The Tour split-cycle engine implements a superior thermal management strategy that reduces the magnitude of the two major thermal losses in conventional 4-stroke engines - heat loss to coolant/oil and exhaust energy or enthalpy loss.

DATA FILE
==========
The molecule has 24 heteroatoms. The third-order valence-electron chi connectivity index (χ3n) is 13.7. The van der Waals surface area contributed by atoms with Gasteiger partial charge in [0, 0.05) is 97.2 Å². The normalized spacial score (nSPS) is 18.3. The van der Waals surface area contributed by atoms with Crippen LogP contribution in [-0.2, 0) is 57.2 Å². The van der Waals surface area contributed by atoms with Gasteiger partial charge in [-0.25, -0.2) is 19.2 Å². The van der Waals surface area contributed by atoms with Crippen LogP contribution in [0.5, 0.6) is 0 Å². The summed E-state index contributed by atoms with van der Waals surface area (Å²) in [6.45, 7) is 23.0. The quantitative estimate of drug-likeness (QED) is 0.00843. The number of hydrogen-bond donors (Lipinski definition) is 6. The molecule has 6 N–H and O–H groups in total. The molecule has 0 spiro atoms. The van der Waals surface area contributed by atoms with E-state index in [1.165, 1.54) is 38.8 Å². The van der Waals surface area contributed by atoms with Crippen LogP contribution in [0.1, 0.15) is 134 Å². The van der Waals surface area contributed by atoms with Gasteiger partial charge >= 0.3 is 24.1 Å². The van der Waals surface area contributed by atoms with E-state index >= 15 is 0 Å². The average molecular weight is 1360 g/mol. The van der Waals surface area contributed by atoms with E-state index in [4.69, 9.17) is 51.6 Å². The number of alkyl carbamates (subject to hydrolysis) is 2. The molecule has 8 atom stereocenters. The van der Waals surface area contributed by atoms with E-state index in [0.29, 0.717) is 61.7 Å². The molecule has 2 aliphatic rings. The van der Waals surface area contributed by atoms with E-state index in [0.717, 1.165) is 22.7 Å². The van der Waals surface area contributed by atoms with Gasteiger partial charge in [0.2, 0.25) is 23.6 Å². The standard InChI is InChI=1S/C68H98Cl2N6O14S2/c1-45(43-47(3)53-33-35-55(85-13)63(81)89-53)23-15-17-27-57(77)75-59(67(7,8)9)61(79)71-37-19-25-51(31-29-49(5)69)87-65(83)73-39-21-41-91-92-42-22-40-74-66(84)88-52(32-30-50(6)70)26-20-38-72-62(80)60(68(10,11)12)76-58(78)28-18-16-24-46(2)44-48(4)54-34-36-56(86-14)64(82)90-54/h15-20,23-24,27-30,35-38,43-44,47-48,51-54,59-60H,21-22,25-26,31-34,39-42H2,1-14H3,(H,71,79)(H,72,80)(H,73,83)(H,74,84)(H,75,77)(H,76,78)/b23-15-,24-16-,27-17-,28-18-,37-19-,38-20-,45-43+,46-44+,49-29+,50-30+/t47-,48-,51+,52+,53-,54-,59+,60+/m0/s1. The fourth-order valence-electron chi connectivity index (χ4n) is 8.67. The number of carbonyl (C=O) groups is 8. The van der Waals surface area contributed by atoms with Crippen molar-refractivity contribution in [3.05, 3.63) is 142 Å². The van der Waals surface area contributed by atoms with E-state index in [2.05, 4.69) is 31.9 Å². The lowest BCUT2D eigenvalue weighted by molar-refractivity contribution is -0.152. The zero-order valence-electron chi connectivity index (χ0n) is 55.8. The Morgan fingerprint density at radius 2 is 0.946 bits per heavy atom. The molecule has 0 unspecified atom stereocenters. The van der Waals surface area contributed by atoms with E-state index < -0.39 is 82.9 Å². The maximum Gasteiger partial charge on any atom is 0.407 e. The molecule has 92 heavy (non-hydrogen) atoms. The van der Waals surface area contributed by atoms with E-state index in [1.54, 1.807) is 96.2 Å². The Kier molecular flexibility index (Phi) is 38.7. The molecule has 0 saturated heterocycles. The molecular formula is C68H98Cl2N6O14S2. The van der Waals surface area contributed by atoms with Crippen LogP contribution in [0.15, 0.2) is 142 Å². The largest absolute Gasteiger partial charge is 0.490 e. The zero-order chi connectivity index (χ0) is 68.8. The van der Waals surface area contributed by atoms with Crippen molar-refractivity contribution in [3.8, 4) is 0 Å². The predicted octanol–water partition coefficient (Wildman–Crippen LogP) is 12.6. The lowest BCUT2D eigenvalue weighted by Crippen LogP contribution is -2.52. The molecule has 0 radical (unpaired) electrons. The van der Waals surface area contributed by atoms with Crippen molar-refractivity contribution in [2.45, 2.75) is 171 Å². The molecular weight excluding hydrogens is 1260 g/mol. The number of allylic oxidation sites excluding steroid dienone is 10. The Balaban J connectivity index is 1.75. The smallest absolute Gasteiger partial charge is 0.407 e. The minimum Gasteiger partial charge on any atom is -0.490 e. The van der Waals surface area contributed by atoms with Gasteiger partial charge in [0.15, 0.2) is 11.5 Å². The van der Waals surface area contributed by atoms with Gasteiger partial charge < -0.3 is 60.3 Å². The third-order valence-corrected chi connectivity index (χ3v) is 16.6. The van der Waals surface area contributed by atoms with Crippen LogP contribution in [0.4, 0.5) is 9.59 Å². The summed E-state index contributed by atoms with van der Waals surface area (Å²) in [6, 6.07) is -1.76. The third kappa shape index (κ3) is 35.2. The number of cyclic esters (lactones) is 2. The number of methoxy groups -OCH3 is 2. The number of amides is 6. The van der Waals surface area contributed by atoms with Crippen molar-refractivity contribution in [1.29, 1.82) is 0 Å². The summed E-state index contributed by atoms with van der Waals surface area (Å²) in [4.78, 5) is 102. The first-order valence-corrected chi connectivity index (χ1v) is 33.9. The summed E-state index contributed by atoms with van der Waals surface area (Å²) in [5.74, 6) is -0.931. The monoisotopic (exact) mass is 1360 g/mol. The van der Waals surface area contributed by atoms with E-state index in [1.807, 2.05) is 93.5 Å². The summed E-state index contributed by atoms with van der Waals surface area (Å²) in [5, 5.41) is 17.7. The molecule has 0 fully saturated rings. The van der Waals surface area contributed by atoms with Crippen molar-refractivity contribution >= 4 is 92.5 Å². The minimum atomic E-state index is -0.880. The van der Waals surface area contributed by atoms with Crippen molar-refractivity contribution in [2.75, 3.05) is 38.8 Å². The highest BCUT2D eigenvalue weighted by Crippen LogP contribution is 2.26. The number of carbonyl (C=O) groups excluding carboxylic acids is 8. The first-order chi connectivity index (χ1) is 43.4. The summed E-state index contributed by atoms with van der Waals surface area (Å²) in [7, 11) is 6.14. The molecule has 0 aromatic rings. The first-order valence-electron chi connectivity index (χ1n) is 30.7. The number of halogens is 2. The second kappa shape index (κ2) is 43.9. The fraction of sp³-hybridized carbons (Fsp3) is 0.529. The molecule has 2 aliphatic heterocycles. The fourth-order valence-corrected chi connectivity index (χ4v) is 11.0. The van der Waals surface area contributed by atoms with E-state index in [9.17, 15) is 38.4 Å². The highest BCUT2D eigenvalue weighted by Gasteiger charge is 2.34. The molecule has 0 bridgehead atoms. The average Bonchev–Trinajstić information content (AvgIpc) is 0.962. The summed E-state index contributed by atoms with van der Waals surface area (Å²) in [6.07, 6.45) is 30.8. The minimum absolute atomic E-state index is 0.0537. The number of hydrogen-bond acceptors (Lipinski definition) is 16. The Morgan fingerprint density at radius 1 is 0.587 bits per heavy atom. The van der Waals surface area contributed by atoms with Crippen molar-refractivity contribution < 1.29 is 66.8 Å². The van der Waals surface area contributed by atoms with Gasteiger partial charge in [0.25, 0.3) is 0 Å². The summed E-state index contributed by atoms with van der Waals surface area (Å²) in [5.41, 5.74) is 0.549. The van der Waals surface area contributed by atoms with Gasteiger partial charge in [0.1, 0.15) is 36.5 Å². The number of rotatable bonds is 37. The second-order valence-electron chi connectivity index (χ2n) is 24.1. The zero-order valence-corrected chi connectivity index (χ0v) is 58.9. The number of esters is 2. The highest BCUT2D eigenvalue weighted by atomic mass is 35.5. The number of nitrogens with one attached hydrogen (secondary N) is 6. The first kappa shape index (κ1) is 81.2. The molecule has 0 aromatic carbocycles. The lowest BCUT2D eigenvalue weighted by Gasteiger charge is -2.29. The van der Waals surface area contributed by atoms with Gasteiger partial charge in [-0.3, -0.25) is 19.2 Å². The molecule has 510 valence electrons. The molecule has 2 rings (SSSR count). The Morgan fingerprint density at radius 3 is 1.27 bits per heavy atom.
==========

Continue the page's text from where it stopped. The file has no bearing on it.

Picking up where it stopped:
The heat rejected to the cylinder walls (and absorbed by the coolant/oil) is, to first order, proportional to the temperature difference between the bulk gas temperature and the average wall temperature, where most of the heat is rejected during the expansion and exhaust part of the cycle since the temperature difference by far outweighs the temperature difference during the induction and compression part of the cycle. Since any split-cycle approach, including the Tour cycle approach, separates and assigns the cold and hot portions of the full thermodynamic cycle to separate cylinders, it is now possible to control their respective wall temperatures in order to lower the temperature differences of both the induction/compression and combustion/exhaust strokes. In particular, raising the wall temperature of the Hot-Cylinder noticeably decreases the temperature difference during the combustion/exhaust strokes. Obviously, the wall temperature of the Hot-Cylinder can only be raised within reason to safeguard the proper functioning of the piston ring lubrication and maintaining engine reliability.